Posts Tagged Anxiety with food
How to stop Binging, my article from last week, focussed on The Diet-Binge-Guilt cycle: Why we often binge in the first place and began a discussion of how to stop binging for good.
This week I’m going to enhance that discussion with a more detailed exploration of how our intention to limit the kinds (or quantity) of foods we eat can go sideways and, instead of supporting us to achieve our goals and have more self-esteem, our plans, more often than not, actually make us feel more anxious and depressed and more like a failure than we did the day before.
When we’re stuck in this Diet-Binge-Guilt cycle we feel lots of guilt and shame and hopelessness. The last thing we want to do is admit it to anyone, which makes it hard to get help and makes us want to withdraw from people and isolate. This often leads us to have increased social anxiety and insecurity in relationships and to lean even more heavily on those BAD foods to numb and soothe ourselves in order to simply make it through our day. Sound familiar?
My goal is to make sure you have a clear understanding of why it is you binge in the first place and exactly how to stop binging for good; not just for a day or a week, but really, truly, once-and-for-all good. You see, I know you can stop binging for ever because I have (decades ago) and I’ve helped many hundreds of men and women worldwide to stop for good too.
The best part about getting over binging and learning to trust yourself around food is that you now get to enjoy eating whatever you truly want and you no longer feel guilty or ashamed or like you need to exercise like crazy just to lose weight.
When you simply eat when you’re hungry and stop when you’re full, you will naturally lose weight (if you have weight to lose), there will be no need to diet or exercise your way there. Really.
And in order to live in that space (that may sound really impossible to imagine right now) you just need to understand how your thinking and your behaviour is getting in the way of your relationship with food, then you can side-step that whole power struggle once and for all and get on with living life for real and to the fullest.
Last week I explained how our plans for how to eat on any given day seem, on the surface at least, to be well-intended and you believe they will help you achieve your goals of weight loss; feeling in control of food; and feeling better about yourself overall.
Your initial self-commitment of the day may sound something like this:
“I’m not going to eat anything after dinner tonight because if I start I won’t stop and if I don’t binge or snack after dinner tonight I’ll feel lighter and less doped up tomorrow, have less negative self-chatter in my head, and ultimately, if I keep that up, I’ll lose weight and stop being so preoccupied about my body. Then I’ll feel better overall, have more self-esteem, start wanting to have sex with my husband or start dating a great new guy and life will finally be the way it should be.”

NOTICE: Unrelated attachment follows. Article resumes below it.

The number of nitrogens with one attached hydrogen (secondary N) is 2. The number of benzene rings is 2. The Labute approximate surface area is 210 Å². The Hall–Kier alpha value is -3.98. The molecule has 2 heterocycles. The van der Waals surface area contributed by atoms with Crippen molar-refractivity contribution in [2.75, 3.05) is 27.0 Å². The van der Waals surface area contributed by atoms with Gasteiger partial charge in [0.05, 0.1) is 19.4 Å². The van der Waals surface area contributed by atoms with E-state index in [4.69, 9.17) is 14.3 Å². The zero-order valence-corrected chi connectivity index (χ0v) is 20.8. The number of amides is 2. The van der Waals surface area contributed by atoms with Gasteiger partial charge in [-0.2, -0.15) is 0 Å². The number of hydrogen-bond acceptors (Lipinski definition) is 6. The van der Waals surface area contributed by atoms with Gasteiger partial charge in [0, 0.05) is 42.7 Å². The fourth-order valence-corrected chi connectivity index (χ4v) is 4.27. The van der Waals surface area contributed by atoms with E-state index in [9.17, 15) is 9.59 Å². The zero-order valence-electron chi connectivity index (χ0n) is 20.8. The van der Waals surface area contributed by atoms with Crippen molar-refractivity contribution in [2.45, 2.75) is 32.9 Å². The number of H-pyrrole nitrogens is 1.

That’s definitely a motivating image! Who wouldn’t want that?!!
How Your ‘All or Nothing Thinking’ Impacts Your Eating and Weight
This article ‘How Your ‘All or Nothing Thinking’ Impacts Your Eating and Weight’ will help you to understand exactly that, and I’ll give you some specific examples for how you can start to trust yourself to think clearly and make choices that you really feel good about.
As I enjoy the peace, the safety, the trust and confidence I feel in my body and in my world, the warmth and love I share with my colleagues and friends, and the time…..yes, the time, it seems so long ago, that there was a time when I truly felt like I had no time. I wasn’t on death’s door by any means, but I sure lived as though a demon was chasing me.
Before my own recovery from emotional eating (some may prefer to call it binge eating disorder or overeating, whatever you call it – that’s what I did – 24/7!), I lived in a state of chronic, high-level anxiety.
I also felt so fat and ugly that I believed that if someone, anyone, saw me eating anything, they would judge me as fat and gross and bad, and they would be right. Of course, when I examine that story now, it’s just silly. What did I think? Did I think that because I had extra weight on my body I wasn’t allowed or entitled or needing of any food whatsoever? Well, actually, yeah. I did believe that I should just starve myself until I was “good enough” and then I could eat something.
Of course I couldn’t actually sustain my self-imposed hunger strike for very long. It always ended, as it would for any human on the planet as studies have shown, with a great big binge. This is where my insecurity and low self-esteem turned into a full blown eating disorder with me trying to control my anxiety and insecurity through restricting food in the hopes that I would one day be thin enough to be acceptable and lovable and to never, ever, no matter what, be abandoned or rejected or judged by anyone.
Of course, being thin was going to bring me the love and security and accolades that I so desperately sought. Everything would be better when I was thin. Right?